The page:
I know some of you may be thinking that I’m over looking the obvious. Not everyone has the same rights. There are many places in the world where a certain skin color, ethnicity, gender or sexual orientation is not only perceived as an advantage but it actually is an advantage.
While it may not be politically correct to talk about it these days, the truth is racism is still a very real and relevant danger throughout the world. I wish it weren’t so. I wish I were leaving my children and grandchildren a world free of hatred and prejudice, but the reality is until we reach Heaven we’ll be fighting some Hellions here on earth.
What I’m suggesting is not that we ignore that reality, but instead that we be mindful of the mentality that goes with it. That way we don’t free our bodies but leave our minds enslaved. How does that happen? It occurs when we allow someone else’s opinion of us to define us. We embrace their version of reality as our truth. Harriet Tubman’s reflection about liberating slaves was so insightful in this regard.
“I freed thousands of slaves. I could have freed a thousand more, if only they had known they were slaves.”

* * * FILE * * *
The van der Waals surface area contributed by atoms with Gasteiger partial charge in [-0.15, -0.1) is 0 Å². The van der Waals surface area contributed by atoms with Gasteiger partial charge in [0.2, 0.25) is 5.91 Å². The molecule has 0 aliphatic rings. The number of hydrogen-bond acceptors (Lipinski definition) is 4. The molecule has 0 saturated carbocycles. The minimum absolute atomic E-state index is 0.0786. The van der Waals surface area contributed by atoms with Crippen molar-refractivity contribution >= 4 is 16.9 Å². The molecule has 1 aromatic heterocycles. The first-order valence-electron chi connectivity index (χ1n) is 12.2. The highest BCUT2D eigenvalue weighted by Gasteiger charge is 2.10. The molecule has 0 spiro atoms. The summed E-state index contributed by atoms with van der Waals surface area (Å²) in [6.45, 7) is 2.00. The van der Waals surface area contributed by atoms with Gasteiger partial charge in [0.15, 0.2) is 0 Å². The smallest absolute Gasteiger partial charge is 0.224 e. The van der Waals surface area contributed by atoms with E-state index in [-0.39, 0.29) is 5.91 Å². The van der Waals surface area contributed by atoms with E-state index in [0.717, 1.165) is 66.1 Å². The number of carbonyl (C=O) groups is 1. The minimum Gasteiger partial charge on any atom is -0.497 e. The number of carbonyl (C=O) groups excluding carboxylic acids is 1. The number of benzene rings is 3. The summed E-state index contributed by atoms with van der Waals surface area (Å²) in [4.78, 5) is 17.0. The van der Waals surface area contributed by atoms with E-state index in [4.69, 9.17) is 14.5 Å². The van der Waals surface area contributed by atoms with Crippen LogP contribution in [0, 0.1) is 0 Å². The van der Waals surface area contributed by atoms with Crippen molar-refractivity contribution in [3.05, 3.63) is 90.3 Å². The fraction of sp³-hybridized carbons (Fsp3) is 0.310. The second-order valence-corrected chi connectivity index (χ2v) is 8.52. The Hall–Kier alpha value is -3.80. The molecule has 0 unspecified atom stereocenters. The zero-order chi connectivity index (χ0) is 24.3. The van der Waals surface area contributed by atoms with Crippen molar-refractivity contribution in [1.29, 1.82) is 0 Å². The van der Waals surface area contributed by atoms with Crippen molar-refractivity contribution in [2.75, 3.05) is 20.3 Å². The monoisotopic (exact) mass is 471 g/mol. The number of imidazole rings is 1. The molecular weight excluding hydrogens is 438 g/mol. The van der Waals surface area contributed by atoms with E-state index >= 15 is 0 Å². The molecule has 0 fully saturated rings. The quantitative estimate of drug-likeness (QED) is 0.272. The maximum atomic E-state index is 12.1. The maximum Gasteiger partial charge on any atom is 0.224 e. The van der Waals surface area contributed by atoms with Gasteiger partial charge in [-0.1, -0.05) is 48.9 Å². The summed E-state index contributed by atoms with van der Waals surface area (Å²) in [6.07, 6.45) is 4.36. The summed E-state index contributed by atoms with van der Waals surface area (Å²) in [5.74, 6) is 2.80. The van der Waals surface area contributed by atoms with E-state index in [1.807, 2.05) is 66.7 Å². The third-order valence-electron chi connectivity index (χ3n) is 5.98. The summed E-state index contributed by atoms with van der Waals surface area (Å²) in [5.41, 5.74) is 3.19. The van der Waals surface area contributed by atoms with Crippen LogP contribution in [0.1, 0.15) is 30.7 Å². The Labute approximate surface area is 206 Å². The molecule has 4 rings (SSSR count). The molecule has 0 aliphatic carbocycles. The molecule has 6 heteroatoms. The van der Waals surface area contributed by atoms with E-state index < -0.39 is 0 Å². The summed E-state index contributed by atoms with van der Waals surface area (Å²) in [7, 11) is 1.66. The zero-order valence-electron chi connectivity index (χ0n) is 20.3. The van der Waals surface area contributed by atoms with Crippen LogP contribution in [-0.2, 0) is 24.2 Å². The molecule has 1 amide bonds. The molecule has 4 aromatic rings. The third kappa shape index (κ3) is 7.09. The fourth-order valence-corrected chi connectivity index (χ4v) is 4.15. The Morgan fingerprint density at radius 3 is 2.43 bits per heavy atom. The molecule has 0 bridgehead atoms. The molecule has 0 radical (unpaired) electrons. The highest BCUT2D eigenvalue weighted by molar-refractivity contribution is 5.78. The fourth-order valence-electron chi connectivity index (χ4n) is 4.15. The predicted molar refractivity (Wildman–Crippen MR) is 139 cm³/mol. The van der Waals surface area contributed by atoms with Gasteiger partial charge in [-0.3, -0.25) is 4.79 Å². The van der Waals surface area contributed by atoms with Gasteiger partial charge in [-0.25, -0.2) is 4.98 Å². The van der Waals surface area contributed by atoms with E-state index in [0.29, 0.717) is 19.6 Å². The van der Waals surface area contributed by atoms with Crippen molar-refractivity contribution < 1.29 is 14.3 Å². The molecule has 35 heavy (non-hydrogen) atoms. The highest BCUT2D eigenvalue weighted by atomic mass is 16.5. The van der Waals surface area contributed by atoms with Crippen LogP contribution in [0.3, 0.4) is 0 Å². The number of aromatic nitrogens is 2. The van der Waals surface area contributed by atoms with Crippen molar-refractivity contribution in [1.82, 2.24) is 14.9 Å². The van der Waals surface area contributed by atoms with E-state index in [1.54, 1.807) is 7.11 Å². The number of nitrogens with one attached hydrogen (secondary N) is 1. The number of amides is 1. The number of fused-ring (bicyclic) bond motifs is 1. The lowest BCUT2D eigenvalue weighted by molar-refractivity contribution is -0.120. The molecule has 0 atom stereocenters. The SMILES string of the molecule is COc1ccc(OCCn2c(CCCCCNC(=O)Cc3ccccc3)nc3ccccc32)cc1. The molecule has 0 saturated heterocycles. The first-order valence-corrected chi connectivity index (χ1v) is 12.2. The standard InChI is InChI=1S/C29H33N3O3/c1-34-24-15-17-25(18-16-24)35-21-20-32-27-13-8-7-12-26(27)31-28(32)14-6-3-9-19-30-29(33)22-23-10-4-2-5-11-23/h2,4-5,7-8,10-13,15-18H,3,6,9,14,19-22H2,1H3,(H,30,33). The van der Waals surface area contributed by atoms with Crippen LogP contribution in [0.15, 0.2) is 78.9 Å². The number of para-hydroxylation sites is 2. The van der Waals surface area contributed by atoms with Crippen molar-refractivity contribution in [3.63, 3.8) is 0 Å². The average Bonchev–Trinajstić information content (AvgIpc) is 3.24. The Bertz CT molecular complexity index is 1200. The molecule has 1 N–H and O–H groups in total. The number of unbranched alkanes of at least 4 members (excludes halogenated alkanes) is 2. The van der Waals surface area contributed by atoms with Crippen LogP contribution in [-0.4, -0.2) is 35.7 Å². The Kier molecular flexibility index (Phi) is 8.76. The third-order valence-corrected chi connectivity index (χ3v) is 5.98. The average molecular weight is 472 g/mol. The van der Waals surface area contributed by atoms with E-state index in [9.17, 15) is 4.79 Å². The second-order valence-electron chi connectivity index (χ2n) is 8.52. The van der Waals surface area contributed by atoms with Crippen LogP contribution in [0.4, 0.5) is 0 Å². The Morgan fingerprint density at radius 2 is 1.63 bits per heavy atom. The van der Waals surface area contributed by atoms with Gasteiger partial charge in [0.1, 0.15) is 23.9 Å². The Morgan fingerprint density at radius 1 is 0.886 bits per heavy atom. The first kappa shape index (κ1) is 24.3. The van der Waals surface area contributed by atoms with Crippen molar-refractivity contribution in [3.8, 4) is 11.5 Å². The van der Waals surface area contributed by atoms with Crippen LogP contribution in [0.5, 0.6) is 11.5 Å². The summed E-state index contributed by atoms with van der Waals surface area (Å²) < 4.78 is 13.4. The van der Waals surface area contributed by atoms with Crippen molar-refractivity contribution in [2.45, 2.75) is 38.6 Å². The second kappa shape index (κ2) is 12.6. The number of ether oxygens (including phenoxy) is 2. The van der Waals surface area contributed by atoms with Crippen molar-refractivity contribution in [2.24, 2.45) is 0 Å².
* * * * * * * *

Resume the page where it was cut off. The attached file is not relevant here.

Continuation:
True freedom requires mental liberation long before the physical. That means until we learn to accept ourselves as we are, we will always be a slave to someone else.
Let 2013 be the year you free you! Shake off the chains of old thinking that say you are less than, and accept with love and appreciation the person God made you. Kick open the door of the cage you’ve been living in, and walk boldly forward knowing that you are beautiful, you are strong, and you are indeed enough. Be free, my sister. Be free!
Loving on Me as I Love You!
Kelly Inambao says
Superb! This is the kind of writing and social commentary that this world lacks and needs.
Thank you so much for visiting the blog and for taking a moment to leave a note! I pray God uses this article to liberate our minds and set us free. Please feel free to share with others. I appreciate your support. Peace and Blessings!
Kenna Williams says
Thanks for sharing, Katrina! Brilliant as always. Continue to let God’s light shine through you and your encouraging words.
Thanks for the love and encouragement! Please share with your networks as you see fit!
Very well stated but can we also apply this same line of highly enlightened thinking to fake hair. What’s with the wigs and weaves??Make me understand why that’s any different? It’s just as bad or even worse than bleached skin and is a manifestation of the same inner conversation, no matter all the excuses, i.e., “I Am NOT good enough.” Keep up the good work Katrina.